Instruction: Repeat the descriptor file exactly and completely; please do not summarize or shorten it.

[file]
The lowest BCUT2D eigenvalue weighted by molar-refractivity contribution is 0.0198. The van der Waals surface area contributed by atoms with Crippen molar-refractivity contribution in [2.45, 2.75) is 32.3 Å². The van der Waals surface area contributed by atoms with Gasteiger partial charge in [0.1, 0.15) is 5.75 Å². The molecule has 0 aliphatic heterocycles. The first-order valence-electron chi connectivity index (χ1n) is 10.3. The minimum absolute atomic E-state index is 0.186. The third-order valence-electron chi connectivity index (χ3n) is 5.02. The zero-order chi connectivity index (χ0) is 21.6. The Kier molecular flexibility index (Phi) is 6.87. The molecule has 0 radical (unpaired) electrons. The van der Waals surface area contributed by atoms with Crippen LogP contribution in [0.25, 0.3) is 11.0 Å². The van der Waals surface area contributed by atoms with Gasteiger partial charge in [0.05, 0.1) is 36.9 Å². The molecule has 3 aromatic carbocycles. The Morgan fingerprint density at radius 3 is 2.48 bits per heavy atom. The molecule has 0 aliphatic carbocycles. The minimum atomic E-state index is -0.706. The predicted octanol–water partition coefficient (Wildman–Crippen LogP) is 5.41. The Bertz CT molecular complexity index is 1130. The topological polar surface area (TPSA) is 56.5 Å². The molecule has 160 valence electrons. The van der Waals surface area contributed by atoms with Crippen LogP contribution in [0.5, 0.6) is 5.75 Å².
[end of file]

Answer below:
The lowest BCUT2D eigenvalue weighted by molar-refractivity contribution is 0.0198. The van der Waals surface area contributed by atoms with Crippen molar-refractivity contribution in [2.45, 2.75) is 32.3 Å². The van der Waals surface area contributed by atoms with Gasteiger partial charge in [0.1, 0.15) is 5.75 Å². The molecule has 0 aliphatic heterocycles. The first-order valence-electron chi connectivity index (χ1n) is 10.3. The minimum absolute atomic E-state index is 0.186. The third-order valence-electron chi connectivity index (χ3n) is 5.02. The zero-order chi connectivity index (χ0) is 21.6. The Kier molecular flexibility index (Phi) is 6.87. The molecule has 0 radical (unpaired) electrons. The van der Waals surface area contributed by atoms with Crippen LogP contribution in [0.25, 0.3) is 11.0 Å². The van der Waals surface area contributed by atoms with Gasteiger partial charge in [0.05, 0.1) is 36.9 Å². The molecule has 3 aromatic carbocycles. The Morgan fingerprint density at radius 3 is 2.48 bits per heavy atom. The molecule has 0 aliphatic carbocycles. The minimum atomic E-state index is -0.706. The predicted octanol–water partition coefficient (Wildman–Crippen LogP) is 5.41. The Bertz CT molecular complexity index is 1130. The topological polar surface area (TPSA) is 56.5 Å². The molecule has 160 valence electrons. The van der Waals surface area contributed by atoms with Crippen LogP contribution in [0.5, 0.6) is 5.75 Å².